What I’ve struggled with is the path to A) managing dependencies well, i.e., locking (most things I get the sense just always pull the latest version of things?), and B) figuring out a standard path to deployment.

              The issue might just be documentation or steep learning curve, but coming from, say, the first few steps in a language like Rust, where the first steps are:

              1. get rust with rustup
              2. create new project with cargo new
              3. edit some code
              4. build code, copy compiled executable somewhere

              Trying to figure the analogous set of steps in lisps just seems to require learning many tools and making many decisions: e.g., quicklisp vs asdf vs buildapp.

            2. 3

              I’ve had good preliminary experiences with Janet. But I haven’t put it through its paces yet; I want to build a multi module CLI app before I claim victory.

          1. 2

            I’ve found that I split my time between the command-line and magit in emacs.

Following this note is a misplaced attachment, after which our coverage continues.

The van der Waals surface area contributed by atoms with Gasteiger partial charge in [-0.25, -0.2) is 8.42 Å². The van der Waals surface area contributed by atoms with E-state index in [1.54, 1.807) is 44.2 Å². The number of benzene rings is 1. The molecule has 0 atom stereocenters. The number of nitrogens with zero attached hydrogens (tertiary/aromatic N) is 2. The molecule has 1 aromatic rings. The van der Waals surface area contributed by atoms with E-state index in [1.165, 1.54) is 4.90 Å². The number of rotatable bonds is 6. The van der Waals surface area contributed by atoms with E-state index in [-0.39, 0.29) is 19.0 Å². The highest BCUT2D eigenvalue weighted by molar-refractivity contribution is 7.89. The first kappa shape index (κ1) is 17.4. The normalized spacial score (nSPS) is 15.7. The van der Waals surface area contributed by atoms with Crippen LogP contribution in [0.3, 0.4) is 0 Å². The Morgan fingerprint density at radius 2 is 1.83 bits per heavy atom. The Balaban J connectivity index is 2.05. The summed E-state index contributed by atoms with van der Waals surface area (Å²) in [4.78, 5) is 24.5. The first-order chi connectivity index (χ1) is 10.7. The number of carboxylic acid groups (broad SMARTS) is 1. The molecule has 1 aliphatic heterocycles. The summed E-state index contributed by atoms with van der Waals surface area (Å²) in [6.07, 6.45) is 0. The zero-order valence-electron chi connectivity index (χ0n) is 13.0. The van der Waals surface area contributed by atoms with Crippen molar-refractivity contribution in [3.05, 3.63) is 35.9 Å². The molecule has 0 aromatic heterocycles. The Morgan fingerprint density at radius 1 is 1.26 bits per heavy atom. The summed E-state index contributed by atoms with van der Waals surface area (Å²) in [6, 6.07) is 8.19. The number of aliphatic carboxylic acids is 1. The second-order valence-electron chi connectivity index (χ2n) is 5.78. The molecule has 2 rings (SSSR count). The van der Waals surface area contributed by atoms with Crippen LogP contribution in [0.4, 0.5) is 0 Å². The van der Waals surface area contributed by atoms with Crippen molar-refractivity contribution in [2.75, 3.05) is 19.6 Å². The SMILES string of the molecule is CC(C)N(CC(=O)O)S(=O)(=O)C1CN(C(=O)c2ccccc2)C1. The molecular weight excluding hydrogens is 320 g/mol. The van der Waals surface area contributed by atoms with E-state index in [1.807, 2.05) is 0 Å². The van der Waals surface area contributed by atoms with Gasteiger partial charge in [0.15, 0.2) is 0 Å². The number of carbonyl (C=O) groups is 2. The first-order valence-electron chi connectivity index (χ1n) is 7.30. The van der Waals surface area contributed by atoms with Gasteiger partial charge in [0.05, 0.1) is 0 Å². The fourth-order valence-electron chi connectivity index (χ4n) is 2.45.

1. 1

              Can I ask what things you use the command line for? Just curious, not doubting you or anything. I’ve used magit for 10+ years and I don’t think Ive used the git command line in 8+ years. Magit definitely introduced me to alot of git features that are so trivial to use and would be a nightmare to do via the command line (IMHO).

              I think I can say magit is my all time favorite piece of software. It kind of acts as the hub for all of my development. I should probably go donate again right now.

              1. 2

                Absolutely.

                I think that the driver is that I’ve reached my limit (buffer’s full, loosing neurons, etc..) in the number of magic short keystrokes that I can remember. I learned git on the command line before I discovered magit.